Turning residual waste into raw materials – recycling at the molecular level
About 60 billion tons of resources are currently consumed worldwide each year – with an upward trend. Resource efficiency is therefore one of the most important keys to sustainable development. As part of the sustainability concept, resource efficiency is an important element of national and international strategies, for example at the level of the United Nations, the European Union, and the German Federal Government. In technological terms, resource efficiency primarily takes the form of material substitution and closed-loop approaches in research, development, and everyday practice. In the research project Molecular Sorting as part of the Fraunhofer Future Topics scheme for the »Markets of the day after tomorrow,« the Fraunhofer-Gesellschaft is promoting methodically oriented development which in the medium to long term will enable the recycling and reprocessing of materials in new, efficient separation processes at a molecular level following the production or use of products. A total of seven Fraunhofer Institutes are pooling their resources for this closed-loop economy of the next generation with two aims: testing new methods on selected material flows, so-called demonstrators; and ensuring that the results are transferable to further substances and sectors of industry.
Life Cycle Assessment
The recovery of material resources from waste is fundamentally desirable in terms of the objective of resource conservation. However, the effort involved must stand in appropriate relation to the benefits – not only in economic, but also in ecological terms. Recycling is ecologically beneficial as long the environmental burden generated in preparing the secondary material is less than that for the primary material. It is worthwhile recycling materials that are difficult to produce but can be recovered in relatively minimalistic processes. Three aspects are of central importance here: first, the ecological profile of the primary materials to be replaced; second, the specific configuration of the processes for primary and secondary production, both now and in the future; and third, the multidimensional meaning of the concept of »ecological impact.« The ecological profile of primary materials is frequently indicated as a constant, for example as x kg CO2 equivalent per 1 kg of material; this represents the sum of the ecological impacts of the individual processing stages. The ecological profile is gradually increased from the natural resource to the final material or even workpiece. To recover materials, the composite into which these are incorporated must be dismantled and if necessary the material itself modified. Depending on the position in this upward cascade at which a secondary material is introduced, recycling can be either more or less worthwhile. The ecological profile of hybrid components, for example, is often due more to the processing stages than to provision of the individual materials. In the interest of ecologically favorable recycling processes, it can be more advantageous to replace intensively processed materials, or even entire workpieces, than the individual plastics used or even their monomers. This is only one side of the equation – the effort involved in the recycling process is initially not taken into consideration.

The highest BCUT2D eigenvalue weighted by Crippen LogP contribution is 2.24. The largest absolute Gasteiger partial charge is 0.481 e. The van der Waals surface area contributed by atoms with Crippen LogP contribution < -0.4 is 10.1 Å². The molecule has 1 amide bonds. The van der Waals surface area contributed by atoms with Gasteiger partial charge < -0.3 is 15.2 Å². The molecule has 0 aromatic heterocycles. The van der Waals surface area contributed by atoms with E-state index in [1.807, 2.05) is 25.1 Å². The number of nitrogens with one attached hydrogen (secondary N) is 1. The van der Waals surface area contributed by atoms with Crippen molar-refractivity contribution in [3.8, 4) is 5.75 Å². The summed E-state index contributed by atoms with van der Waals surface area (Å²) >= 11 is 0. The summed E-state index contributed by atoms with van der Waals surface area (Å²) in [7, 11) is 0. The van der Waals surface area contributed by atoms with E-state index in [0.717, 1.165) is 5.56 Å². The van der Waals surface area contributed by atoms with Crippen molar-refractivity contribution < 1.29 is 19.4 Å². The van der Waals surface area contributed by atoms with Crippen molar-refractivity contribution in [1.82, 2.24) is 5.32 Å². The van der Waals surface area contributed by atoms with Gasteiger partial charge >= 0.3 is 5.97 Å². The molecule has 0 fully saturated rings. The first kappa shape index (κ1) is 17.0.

The details of the processes are modified over time. First, the molecular sorting methods to be developed are currently only at the prototype stage at best, and are thus not comparable with large-scale industrial processes. And second, existing processes that are already used on a large scale are subject to change. The efficiency of classic recycling methods (bulk sorting) is impaired with a greater variety of materials, and the primary provision of materials changes with the ongoing exploitation of the known deposits of input resources. The primary preparation of metals, for example, becomes increasingly laborious the deeper the deposits are located and the lower the typical metal content of the extracted ores, since this for example necessitates deeper excavation and further concentration of the material. A general tendency can therefore be expected for recycling to become increasingly worthwhile in future, even with processes that at first appear laborious. The concept of »ecological impact« is more complex than it may first appear. Reference was made above, for example, to the quantity »kg CO2 equivalent.« However, this only describes the effect of a product on anthropogenic climatic change. In the context of Life Cycle Assessments in molecular sorting, the focus is extended from the climate effect to acid rain, eutrophication, and summer smog. Use of resources is also considered, since the advantages of the recycling processes are not as clear-cut as described above. It is possible, although not probable, that intricate recycling processes indirectly consume more resources than they directly recover. Depending on the type of product system under evaluation, the different influences on the environment can correlate either more or less strongly, or in extreme cases even run contrary to one another. For a differentiated analysis, it is imperative to treat these influencing factors individually and to discuss the significance of tradeoffs together with the process developers.
For each process developed in molecular sorting, a Life Cycle Assessment model of the product system into which the process is integrated is prepared in parallel with the actual development of the process. The information thereby gained is relayed back to the developers in several iterative loops. The end result comprises processes that are not only awarded a »Life Cycle Assessment seal« but for which the ecological analysis is an integral component of the development process.